• Comment: The patient is a 27 year old woman with left ring finger distal phalanx lesion with imaging characteristics suggestive of a chondroid lesion measuring 0.3 x 0.5 x 0.9 cm. The lesion is confined to the medullary space. Histologically, the lesion is hypocellular, with an abundance of hyaline cartilage matrix and is composed of separate cartilaginous nodules encased by thin mantles of bone. Normal bone marrow is seen between the nodules. The tumor cells are situated within sharped edged lacunar spaces and evenly distributed. The nuclei are small and round, with condensed chromatin (lymphocyte-like). The cytoplasm is clear or eosinophilic. Cytological atypia and mitoses are absent. There is no cortical destruction, entrapment of host lamellar bone and soft tissue extension. Overall, these findings are most consistent with enchondroma. Enchondroma is a benign cartilaginous neoplasm. Malignant transformation is rare (< 1%) in a nonsyndromic setting.
Differential diagnosis
Board review style question #1

A 40 year old man presented with a bubbly appearing lytic lesion involving most of the distal phalanx of the left thumb. The lesion is mildly expansile without evidence of frank cortical breakthrough or extraosseous soft tissue extension. Hematoxylin eosin stains demonstrate a lesion with multinodular architectural pattern characterized by islands of hyaline cartilage encased by thin mantles of bone that are separated by marrow. The tumor cells are situated within sharped edged lacunar spaces and are evenly distributed. The nuclei are small and round, with condensed chromatin (lymphocyte-like). The cytoplasm is eosinophilic. Cytological atypia and mitoses are absent. There is no cortical destruction, entrapment of host lamellar bone and soft tissue extension. Which of the following is most likely the correct diagnosis?

  1. Central atypical cartilaginous tumor / chondrosarcoma, grade 1
  2. Chondromyxoid fibroma
  3. Clear cell chondrosarcoma
  4. Enchondroma
  5. Osteochondroma
Board review style answer #1
D. Enchondroma. Enchondroma is located in the medullary cavity and is composed of separate nodules encased by thin mantels of bone, which is a sign of slow growth. Answer A is incorrect because there is no cortical destruction, soft tissue extension and entrapment of pre-existing lamellar bone (i.e., features of more aggressive behavior indicative of central atypical cartilaginous tumor / chondrosarcoma, grade 1). Answer B is incorrect because chondromyxoid fibroma demonstrates a zonal architecture and is composed of chondroid, myxoid and myofibroblastic areas. Answer C is incorrect because clear cell chondrosarcoma involves the epiphysis of a long bone and consists of tumor cells with abundant clear cytoplasm. Infiltrative growth can be seen. Answer E is incorrect because osteochondroma consists of a bony projection covered by a cartilaginous cap, arising at the external surface of bone and containing a marrow cavity that is continuous with that of the underlying bone.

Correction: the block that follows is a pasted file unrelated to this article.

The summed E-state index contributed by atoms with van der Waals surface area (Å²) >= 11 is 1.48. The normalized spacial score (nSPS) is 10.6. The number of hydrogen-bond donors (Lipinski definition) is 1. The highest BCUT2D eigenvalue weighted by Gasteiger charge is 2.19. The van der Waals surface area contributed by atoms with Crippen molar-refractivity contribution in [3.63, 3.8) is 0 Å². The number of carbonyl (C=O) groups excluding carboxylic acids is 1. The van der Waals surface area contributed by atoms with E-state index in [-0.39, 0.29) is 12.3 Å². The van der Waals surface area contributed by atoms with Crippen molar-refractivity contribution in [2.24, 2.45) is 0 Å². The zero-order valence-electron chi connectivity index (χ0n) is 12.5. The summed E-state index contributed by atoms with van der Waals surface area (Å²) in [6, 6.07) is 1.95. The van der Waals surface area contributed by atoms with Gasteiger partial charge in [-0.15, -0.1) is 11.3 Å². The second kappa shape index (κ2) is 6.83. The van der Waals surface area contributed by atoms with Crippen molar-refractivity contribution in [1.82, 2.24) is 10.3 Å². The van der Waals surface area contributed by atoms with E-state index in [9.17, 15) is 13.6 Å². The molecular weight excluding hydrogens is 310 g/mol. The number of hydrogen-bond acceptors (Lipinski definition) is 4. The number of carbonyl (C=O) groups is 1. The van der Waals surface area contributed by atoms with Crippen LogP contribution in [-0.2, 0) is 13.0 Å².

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Reference: Enchondroma
Board review style question #2
Which of the following is true about enchondroma?

  1. Deposition of bone surrounding the tumor nodules is a sign of indolent growth
  2. Enchondromas most commonly affect flat bones
  3. Immunohistochemistry is usually helpful in the diagnosis
  4. Malignant transformation is frequent in a nonsyndromic setting
  5. Mutation analysis can be used to distinguish enchondroma from ACT / CS1
Board review style answer #2
A. Deposition of bone surrounding the tumor nodules is a sign of indolent growth. Answer B is incorrect because location in the flat bones is very uncommon. Answer C is incorrect because Immunohistochemistry is not helpful in the diagnosis. Answer D is incorrect because malignant transformation is rare (< 1%) in nonsyndromic setting. Answer E is incorrect because mutation analysis cannot be used to distinguish enchondroma from ACT / CS1.

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Reference: Enchondroma